Oil sands companies employ many workers – including engineers, technicians, Indigenous relations advisors, procurement coordinators and health and safety advisors. Explore the many careers available in the oil sands through the Career Explorer, our career planning tool.
Canada’s offshore industry, mainly found in Newfoundland and Labrador and Nova Scotia, operates in one of the world’s harshest environments, challenged by ice, wind and waves. Offshore exploration and production occur when crude oil or natural gas fields exist under the sea and includes all related operations and activities. Offshore projects are complex, requiring many specialized vessels to support operations at sea. These include large oil shuttle tankers, floating drilling/production platforms, production storage and offloading vessels, tugboats, drill ships, fireboats and supply vessels and subsea facilities.
Offshore wells can reach thousands of metres below the seafloor. People who work in the offshore industry need all the technical skills used onshore, plus the stamina, balance and enthusiasm needed to succeed in such a unique working environment. The offshore sub-sector includes jobs such as Chief Engineer, Second Engineer, Cadet and Offshore Marine Specialist and is supported by many onshore positions, including those in the areas of engineering, environment, health and safety, finance, procurement and administration. Check out the Career Explorer, our career planning tool, to find a role that suits you.
For lots more offshore information, visit: Newfoundland & Labrador Oil & Gas Industries Association (NOIA)
Oil + Gas Services
Oil and gas service companies provide support services and products to the upstream oil and gas industry during all phases of exploration and production, including drilling, testing, producing, maintaining and reclaiming oil and natural gas wells. Many of the jobs in the services sub-sector are in the field and combine manual work with specialized technology.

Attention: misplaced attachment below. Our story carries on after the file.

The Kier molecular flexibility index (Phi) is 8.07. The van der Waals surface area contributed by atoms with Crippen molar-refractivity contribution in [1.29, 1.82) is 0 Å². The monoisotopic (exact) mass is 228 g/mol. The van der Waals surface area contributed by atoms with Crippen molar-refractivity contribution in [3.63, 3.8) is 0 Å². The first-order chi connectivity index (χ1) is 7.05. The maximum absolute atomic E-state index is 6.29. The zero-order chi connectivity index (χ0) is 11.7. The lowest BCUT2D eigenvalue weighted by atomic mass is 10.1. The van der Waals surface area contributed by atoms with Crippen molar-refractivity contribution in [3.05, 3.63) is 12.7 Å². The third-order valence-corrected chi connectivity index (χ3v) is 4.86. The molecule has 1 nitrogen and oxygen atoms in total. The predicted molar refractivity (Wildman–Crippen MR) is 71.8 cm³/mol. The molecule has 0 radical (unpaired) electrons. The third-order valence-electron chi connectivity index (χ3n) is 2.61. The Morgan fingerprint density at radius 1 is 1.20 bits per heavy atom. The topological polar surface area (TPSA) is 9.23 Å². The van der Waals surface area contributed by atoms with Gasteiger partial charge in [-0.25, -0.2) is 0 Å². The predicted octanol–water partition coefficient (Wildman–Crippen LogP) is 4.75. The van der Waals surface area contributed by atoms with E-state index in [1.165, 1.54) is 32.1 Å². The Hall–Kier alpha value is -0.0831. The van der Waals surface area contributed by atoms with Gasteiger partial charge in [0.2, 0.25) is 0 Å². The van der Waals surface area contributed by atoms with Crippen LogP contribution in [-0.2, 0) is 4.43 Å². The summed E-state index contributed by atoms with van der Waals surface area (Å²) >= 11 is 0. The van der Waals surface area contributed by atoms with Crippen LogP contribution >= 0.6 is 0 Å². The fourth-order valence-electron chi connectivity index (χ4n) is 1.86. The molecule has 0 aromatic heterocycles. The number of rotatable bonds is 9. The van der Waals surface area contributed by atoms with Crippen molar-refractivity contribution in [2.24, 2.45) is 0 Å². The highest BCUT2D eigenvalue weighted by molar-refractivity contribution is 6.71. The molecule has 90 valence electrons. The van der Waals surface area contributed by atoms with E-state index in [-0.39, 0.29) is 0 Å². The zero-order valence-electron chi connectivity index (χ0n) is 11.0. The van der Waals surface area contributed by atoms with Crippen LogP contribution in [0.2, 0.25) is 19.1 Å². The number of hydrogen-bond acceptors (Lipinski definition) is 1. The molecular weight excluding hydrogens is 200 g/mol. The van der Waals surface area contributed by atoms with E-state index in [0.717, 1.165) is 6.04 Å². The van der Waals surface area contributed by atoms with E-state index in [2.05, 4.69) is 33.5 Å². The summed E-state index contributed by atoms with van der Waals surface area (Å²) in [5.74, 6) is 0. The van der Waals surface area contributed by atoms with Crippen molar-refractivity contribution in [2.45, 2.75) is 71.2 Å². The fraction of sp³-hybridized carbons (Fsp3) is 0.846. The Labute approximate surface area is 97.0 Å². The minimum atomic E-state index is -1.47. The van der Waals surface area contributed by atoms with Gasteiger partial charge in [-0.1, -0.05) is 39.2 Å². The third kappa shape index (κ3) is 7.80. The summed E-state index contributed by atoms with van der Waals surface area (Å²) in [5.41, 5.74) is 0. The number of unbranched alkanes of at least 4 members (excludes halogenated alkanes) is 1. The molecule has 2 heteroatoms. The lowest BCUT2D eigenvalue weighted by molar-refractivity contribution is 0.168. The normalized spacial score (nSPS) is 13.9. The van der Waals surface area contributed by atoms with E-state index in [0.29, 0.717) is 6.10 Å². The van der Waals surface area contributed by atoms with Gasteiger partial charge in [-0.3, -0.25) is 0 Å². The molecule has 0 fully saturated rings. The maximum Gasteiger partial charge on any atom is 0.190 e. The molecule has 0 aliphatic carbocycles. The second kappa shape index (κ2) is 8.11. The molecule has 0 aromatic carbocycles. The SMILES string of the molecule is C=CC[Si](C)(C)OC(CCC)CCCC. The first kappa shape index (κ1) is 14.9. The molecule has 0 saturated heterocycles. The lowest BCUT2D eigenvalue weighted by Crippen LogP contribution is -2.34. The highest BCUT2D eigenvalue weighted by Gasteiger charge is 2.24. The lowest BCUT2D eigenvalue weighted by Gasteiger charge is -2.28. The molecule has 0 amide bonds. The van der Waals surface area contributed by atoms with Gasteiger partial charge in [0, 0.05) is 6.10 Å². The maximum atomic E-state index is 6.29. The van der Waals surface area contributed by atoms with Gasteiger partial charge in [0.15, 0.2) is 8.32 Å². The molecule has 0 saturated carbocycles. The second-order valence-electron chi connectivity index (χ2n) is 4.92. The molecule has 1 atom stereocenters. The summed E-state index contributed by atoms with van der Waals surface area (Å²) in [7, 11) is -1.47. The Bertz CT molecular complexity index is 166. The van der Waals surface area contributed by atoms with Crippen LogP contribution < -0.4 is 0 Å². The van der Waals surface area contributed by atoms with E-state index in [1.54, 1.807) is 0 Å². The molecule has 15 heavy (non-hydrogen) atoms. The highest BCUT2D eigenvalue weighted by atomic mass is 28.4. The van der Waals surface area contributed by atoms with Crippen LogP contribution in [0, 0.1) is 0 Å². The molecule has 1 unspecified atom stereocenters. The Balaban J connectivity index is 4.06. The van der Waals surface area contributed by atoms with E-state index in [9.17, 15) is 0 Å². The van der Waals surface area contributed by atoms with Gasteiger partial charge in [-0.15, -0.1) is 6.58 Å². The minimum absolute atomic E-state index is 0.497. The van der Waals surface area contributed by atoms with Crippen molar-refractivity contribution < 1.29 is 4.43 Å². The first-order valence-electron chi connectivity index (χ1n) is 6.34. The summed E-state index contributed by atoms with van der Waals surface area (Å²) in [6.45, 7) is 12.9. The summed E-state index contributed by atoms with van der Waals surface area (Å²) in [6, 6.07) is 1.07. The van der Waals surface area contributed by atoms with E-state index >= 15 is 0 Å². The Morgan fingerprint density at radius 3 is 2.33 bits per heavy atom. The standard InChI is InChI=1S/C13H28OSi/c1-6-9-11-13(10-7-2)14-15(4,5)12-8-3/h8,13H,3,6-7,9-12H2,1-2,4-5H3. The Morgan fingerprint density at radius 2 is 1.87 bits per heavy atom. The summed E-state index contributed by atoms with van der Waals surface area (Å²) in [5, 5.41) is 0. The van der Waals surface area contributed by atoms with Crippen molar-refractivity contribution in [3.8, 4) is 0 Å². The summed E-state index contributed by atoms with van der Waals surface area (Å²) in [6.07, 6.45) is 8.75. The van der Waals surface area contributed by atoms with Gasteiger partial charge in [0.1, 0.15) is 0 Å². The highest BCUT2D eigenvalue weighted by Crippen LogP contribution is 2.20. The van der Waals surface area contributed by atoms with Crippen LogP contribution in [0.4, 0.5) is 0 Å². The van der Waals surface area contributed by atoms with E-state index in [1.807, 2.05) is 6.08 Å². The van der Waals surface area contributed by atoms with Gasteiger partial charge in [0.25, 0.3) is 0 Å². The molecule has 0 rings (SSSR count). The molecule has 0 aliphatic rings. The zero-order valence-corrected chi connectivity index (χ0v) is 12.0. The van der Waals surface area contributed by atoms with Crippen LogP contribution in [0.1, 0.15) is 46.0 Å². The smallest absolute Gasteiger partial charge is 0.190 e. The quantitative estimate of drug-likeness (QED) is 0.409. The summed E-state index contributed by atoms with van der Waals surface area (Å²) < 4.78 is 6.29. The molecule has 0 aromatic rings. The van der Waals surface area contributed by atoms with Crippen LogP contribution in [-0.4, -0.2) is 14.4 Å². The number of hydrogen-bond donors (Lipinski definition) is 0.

Check out the Career Explorer, our career planning tool, to find one that’s right for you. The services sub-sector is also the largest sub-sector in the oil and gas industry in terms of employment, employing thousands of workers in areas such as:
- Cementing and stimulation services
- Drilling and completion tools and services
- Drilling fluids and chemical suppliers
- Energy environmental services
- Equipment and processing manufacturers
- Pipe and drill bit manufacturers
- Pipe coating and inspection
- Pipeline and crude oilfield construction
- Production testing
- Safety services
- Snubbing services
- Specialized trucking services
- Supply and rental stores
- Various supplier/service fabricators, coring, and blowout preventers (BOPs)
- Wellsite consultants
- Wireline and perforating services
Exploring LNG in Canada: Upstream, midstream and facility operationsPosted
Earlier this week, we looked at LNG’s labour demand requirements for the on-site construction sub-sector. Today, we explore the upstream, midstr...Continue reading
The midstream oil and gas industry links upstream activities (getting the oil and gas out of the ground) with the downstream activities (the additiona...Continue reading
The downstream oil and gas industry is the final step in the process, where the oil and natural gas meet the consumer. The downstream industry include...Continue reading